When it comes to working with brokers, you can find articles that will tell you what to look for. I’ve been told to look for people with a proven track record, those who specialize in working with investors, and those who specialize in areas of interest, but for some reason I rarely look underwater. What I would recommend to you is to check out the moral compass of these team members.
You don’t expect to search for a criminal record in a criminal record, but at least you can determine if the criminal record is running a healthy business, as determined by the licensing authority. As most people may already know, we can often search state records online to find active licensees and see if they have been disciplinary. .. However, you can take this one step further by looking at monthly reports published by many states, including details on when fines and other penalties were taken.
What you need to know
All you need to know is that violations often lead to temporary suspensions or reprimands rather than license revocations. But when it comes to my work, I don’t want to interact with individuals with suspicious practices, so given the number of quality agents, I don’t feel like I need to calm down. You can work with someone who missed the deadline for continuing education credits, but do you feel the same for someone who has done one of the following?
- Failed to account for escrow money, failed to maintain escrow records, failed to exercise reasonable care / skills of service, engaged in fraudulent transactions and failed in his supervisory responsibility as a management broker.
- License revoked and agent fined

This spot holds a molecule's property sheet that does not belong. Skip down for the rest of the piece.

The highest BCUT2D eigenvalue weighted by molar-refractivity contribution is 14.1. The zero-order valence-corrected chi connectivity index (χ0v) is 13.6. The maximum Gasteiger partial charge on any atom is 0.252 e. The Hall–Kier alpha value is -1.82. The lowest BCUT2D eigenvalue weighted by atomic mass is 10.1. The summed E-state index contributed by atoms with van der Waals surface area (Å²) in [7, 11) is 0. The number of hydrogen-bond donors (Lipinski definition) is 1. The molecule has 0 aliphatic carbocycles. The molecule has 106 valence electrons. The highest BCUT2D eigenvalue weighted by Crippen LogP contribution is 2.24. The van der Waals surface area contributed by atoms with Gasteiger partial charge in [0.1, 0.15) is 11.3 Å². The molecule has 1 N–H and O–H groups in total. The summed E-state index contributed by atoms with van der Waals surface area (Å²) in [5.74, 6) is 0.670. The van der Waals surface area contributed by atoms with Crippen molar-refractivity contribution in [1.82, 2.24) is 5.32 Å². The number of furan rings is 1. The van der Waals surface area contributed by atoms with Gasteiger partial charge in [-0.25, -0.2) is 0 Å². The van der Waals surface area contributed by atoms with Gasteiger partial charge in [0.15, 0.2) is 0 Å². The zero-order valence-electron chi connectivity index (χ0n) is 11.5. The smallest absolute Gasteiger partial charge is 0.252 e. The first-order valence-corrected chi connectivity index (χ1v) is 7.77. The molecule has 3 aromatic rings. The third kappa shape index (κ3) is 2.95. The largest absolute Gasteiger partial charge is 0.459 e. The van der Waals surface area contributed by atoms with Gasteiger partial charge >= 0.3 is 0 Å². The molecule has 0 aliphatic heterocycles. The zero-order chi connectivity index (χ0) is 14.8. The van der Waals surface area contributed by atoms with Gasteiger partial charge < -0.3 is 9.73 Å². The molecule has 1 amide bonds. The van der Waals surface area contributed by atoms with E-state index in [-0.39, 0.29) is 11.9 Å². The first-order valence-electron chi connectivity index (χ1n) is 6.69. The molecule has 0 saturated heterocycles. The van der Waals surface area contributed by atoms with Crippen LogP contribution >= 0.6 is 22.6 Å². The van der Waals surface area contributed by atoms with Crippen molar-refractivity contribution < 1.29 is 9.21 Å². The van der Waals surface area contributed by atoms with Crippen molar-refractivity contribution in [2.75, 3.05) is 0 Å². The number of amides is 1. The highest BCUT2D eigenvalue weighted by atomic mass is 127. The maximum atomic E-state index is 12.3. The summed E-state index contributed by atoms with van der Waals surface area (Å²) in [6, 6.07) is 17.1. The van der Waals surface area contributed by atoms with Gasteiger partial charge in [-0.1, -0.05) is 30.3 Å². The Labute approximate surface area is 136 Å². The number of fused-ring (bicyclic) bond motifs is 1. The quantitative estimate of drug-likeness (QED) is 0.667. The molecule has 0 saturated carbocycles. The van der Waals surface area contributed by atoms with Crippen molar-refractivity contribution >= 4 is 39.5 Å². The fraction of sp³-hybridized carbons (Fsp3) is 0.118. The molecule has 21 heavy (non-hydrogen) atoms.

- Conviction of sexual assault and failure to provide documentation when requested
- Do business as a “broker” whose license has expired
- Failure to fix the checkout
- Criminal conviction / postal fraud
- Probation or suspension of stakeholders
This is just a small sample (5/224) of those charges I’ve found in just one year, but the point is that this is the information we might want to know. The last three cases have brought individuals who can still practice, and it’s not as if you know by looking at them. They do not have a scarlet letter next to their designation, which makes us responsible for protecting ourselves.
The real problem is that your partner is moral, as it is our responsibility to know who we are affiliated with and we can investigate much of this without raising a warning signal. Why don’t you take the time to make sure you have a compass? Do you look like you? The first search is far less demanding than the costs associated with working with potential scammers.
Have you looked up the history of your broker? Would you like to implement this in the future?
Leave a comment and let’s talk!